spare parts and every Thursday afternoon a huge gathering of

boys would wait their turn to drive around the lowest tier of the

school playground in an anticlockwise direction. For those of us

who were Comprehensive boys, that was the area next to the

metalwork huts with the entrance to Denton Road. The next set

of huts were for pottery classes (We had amazing fun throwing

clay around much to the annoyance of Ms. Lazaro) and the last

set of huts was for English and my classmates remember Mr.

Williams well and his tales of WW2. He used to draw a phallus

on the blackboard to windup other schoolboys on their way to

the upper building…

For all other Stationers’, that was the wilderness that sat between

Stationers’ and the Hornsey Girls school according to Tony

Moffatt as per our conversation in the Cockpit once.

Sometime in 1984, on the way back from school and going down

Burgoyne Road with my class mates from School (Marios

Markou, Desmond Anglin, David Waugh, Williams, Panikos


T h e O l d S t a t i o n e r - N o 9 2

Theodolou and others) we were approaching Green Lanes and

unusually we were on the right hand side of the road when by

chance we looked into the car dealer and there sat a beautiful, red

and very swoopy shaped car. I knew it was an American car as

nothing else looks like that and we all looked at each other

amazed at what we saw.

We went into the shop to have a look and I remember the person

who was in there cleaning another car telling us about it. It had

a massive V8 engine, the body was fibreglass and this custom car

even had a TV in it! We peered through the window and could

see the TV set (which was black and white) between the two

seats in the back of the car. The interior had a big handle for the

shifter (Automatic if memory serves) and a steering wheel that

stuck out far into the cockpit and it had the obligatory CB radio

which was used in its day.

The owner of the shop then started it up and it sounded

amazing! I was transfixed by what I saw and heard and I have

never forgotten it. If only we had smart phones back then…. The

car in question was a Corvette Stingray C3, which was in

production from 1969 (the year I was born) and was a coupe.

The hood or bonnet opened backwards and in there sat a huge

engine which filled the engine compartment. I do remember the

owner telling us that the engine weighed as much as a mini!

I thought the Ford Capri 3.0S or Triumph Stag sounded good

but there was no comparison with the Corvette. I left the shop

and my head was constantly turning back to see it. I told other

Stationers’ who were milling about it of the Corvette and they

flocked to see it too.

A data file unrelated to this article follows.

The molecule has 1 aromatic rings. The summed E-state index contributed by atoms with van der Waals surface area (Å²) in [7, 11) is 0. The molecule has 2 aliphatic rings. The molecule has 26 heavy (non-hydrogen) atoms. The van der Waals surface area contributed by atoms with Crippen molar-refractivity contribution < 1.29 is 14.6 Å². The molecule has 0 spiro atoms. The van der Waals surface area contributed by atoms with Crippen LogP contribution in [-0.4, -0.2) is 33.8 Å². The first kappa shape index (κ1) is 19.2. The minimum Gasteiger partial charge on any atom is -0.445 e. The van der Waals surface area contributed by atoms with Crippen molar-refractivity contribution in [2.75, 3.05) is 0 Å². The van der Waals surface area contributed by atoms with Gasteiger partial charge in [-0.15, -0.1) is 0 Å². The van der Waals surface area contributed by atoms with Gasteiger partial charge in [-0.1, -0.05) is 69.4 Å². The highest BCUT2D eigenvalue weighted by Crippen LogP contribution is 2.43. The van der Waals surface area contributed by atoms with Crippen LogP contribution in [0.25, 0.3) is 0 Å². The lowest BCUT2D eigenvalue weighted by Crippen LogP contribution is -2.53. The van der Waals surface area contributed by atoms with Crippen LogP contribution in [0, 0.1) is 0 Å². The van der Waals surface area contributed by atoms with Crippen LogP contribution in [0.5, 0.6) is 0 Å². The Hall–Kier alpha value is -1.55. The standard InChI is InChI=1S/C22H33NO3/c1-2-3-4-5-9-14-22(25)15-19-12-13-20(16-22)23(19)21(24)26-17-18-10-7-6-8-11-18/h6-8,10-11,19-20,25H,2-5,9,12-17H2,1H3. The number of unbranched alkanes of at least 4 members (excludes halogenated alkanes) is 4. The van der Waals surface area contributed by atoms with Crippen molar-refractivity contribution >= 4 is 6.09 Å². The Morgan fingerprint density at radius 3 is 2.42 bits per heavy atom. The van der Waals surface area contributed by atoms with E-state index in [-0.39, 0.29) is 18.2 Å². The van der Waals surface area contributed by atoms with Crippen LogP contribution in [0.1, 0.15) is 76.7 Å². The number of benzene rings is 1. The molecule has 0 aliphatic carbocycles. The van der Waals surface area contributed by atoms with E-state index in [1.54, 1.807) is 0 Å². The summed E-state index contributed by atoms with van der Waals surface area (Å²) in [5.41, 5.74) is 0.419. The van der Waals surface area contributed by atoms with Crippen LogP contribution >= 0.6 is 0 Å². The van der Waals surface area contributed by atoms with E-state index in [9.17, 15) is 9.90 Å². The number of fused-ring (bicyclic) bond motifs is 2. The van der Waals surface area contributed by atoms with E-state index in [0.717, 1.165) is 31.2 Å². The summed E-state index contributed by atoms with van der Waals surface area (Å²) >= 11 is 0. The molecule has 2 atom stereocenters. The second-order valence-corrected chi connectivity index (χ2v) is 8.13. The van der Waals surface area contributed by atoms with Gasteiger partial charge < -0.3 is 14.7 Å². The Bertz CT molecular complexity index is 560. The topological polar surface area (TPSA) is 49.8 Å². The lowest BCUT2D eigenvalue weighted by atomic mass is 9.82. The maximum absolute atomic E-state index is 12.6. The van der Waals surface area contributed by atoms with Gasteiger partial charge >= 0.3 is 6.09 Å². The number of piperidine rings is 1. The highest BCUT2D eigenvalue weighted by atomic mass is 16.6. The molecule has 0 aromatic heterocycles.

At school, I was good friends with Jason Tanner whose father had

a 1973 Pontiac Le Mans V8 and would drop them off at school.

It sounded great as it accelerated up the hill and the sound

reverberated around the school and all of the Hog‘s Back area.

Another TV show that most people our generation have heard of

is Knight Rider, a sleek black Pontiac Trans Am with artificial

intelligence that talked and drove on its own. At the time it was

unheard of and the stuff of science fiction dreams. I waited a

while in life and now own a late 80’s Trans Am with a high

performance V8 package that Jack Adamou used to work on for

me. I would like to imagine in future this car is retrofitted with

Google self-drive technology and I can just sit back and let it

take me for a drive…

The school car park, which is the lower building for us

Comprehensive boys and Hornsey Girls school for the older

generation was a place of interest for us boys as we were growing up

into adults. I remember Mr. Bennet had a red Ford Capri and drove

it to the playing fields. Sometimes he would take the odd student

too who bragged about getting to Winchmore Hill “In style”.

Mr. Leeming used to have a blue 1970’s Renault estate and drove

from the lower building to the upper building for lessons and

back down again. The odd time he was kind enough to give us a

lift to go up to our next lesson as we had back to back lessons

which started within five minutes of each other.

Recently I went back to the site and walking up the hill now

seems much harder than when one was a boy….perhaps the

gravitational pull of the Earth has changed since the 1980’s as it

is definitely harder than I remember…..

Mr. Ahmed the Chemistry teacher had a red Mark 2 Escort and

always left the handbrake off when he parked it. Students would

push the car into the wall and wait for it to come back and then

kept ramming it into the wall again to see if they could damage

it….that sounds awful now but for us teenagers back then it was

just a bit of fun and he was not really well respected which may

account for it.

Lastly, who could forget Ms. Jahans and her yellow Robin

Reliant? She drove it like she did not give a Carlsberg XXXX and

always had her dog Benjy with her. Many students would try and

tip the car over and thankfully never succeeded in doing so. Once

Mr. Fitch came running out from nowhere with a massive stick

and everyone fled as fast as they could as he must have seen their

antics and no one messed with Fitch! From what I know, she

offered a lift to many students and no one took it up unless she

was driving them home after some misdemeanour…

Fast forward to the future and I am an avid car collector now

only limited by space and of course the wife who is thankfully

very understanding but not as understanding as I would like….

I own two Three litre Ford Capri’s now, one of which I have had

since 1991 (Purchased from a classmate from Stationers’) and a

mark one which I bought and forgot about. Only when the

person sold his house to move abroad did he drop it off to me

and that re-ignited my memory and thankfully I still have it.

They do need restoring and I am planning on doing that in the

future when the children are older and possibly in retirement. On